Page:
NEW YORK -- Don't look for a quick fix to Wall Street's problems.
The government's inability to quickly finalize its bank bailout plan and an unexpected surge in oil prices did little to soothe the frayed nerves of investors Monday, prompting a 3.3% Wall Street sell-off that wiped out all of Friday's manic gains.
It took just took one trading session for the initial optimism surrounding the government's proposed $700 billion plan to rid banks of toxic real estate assets to fade. Unlike late last week, when the mere rumor of a major intervention from Capitol Hill ignited a two-day, 779-point rally in the Dow Jones industrials and raised hopes that market turbulence would give way to stability and renewed confidence, investors on Monday opted to focus on the unknowns and bearish unintended consequences of the costly plan.
Analysts say the massive government borrowing needed to unclog credit markets was partly behind the record $16.37 jump in a barrel of oil. It was also a factor in the renewed weakness in the U.S. dollar. Both were viewed negatively, as pricey oil depresses consumer spending, and a weak dollar stokes inflation.
"This is the worst possible scenario that (Treasury Secretary Henry) Paulson wanted to see," says Gary Kaltbaum, president of Kaltbaum and Associates.
The Dow Jones industrial average plunged 373 points, or 3.3%, to 11,016, and is 22.2% off its high. The massive moves up and down are unprecedented. For the first time ever, the Dow has had closing point moves greater than 350 points in four sessions in a row.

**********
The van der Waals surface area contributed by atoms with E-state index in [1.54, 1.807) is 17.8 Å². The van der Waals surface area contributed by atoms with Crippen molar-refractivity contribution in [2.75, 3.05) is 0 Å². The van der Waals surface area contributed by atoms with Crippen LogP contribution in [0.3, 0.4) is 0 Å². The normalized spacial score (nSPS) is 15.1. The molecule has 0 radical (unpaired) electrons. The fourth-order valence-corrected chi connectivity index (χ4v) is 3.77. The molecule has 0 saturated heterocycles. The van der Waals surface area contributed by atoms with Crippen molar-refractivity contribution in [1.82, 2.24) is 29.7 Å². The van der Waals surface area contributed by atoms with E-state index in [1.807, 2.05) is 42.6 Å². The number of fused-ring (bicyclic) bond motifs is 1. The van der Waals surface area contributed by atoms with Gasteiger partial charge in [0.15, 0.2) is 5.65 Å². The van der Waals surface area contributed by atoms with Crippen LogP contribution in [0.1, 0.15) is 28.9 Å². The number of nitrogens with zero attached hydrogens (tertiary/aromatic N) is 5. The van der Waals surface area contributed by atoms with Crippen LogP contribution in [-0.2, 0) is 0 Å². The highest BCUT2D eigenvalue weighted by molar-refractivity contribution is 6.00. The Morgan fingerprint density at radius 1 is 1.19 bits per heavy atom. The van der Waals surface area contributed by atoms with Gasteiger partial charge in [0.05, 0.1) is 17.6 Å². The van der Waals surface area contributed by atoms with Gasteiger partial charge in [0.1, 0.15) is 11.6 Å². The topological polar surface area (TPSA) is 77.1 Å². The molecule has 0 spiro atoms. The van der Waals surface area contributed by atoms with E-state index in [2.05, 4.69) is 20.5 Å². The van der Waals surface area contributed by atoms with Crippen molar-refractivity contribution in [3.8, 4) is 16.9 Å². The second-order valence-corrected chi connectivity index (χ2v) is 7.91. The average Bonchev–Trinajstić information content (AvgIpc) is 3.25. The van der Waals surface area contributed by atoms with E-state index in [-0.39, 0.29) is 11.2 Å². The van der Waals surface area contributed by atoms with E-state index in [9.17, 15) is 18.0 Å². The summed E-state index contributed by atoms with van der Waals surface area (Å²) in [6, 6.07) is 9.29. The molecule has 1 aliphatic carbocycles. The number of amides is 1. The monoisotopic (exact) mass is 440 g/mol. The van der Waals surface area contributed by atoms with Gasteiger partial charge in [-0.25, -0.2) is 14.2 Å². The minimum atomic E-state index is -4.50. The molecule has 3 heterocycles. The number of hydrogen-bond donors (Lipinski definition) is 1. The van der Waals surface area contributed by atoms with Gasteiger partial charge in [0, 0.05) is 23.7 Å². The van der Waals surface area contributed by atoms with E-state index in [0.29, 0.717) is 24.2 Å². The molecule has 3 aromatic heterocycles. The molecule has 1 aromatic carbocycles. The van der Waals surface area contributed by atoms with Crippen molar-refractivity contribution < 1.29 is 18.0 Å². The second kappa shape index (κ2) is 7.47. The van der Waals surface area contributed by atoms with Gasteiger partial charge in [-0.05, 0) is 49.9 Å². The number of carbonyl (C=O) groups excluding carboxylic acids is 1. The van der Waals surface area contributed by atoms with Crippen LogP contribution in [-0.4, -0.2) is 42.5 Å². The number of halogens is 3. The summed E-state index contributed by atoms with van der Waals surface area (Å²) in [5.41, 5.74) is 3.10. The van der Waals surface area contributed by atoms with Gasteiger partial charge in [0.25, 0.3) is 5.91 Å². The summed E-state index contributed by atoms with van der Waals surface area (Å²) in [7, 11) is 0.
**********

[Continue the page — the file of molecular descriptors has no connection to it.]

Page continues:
The proposed bailout is also supposed to thaw frozen credit markets. Monday, there were some signs of progress but also signs of stress. A 10-year Merrill Lynch corporate bond was trading nearly 4 percentage points above a comparable U.S. Treasury bond, vs. a nearly 6-point gap in last Wednesday's panic. But there was a dearth of bonds issued, a sign that credit markets are still frozen, says Marilyn Cohen, president of Envision Capital Management.
The good news is that "yield spreads are narrowing and moving in the right direction," says Wan-Chong Kung, a senior portfolio manager at First American Funds.
Uncertainty continues, adds trader Todd Leone at Cowen & Co.: "People are not sure what will happen. No one is jumping into stocks."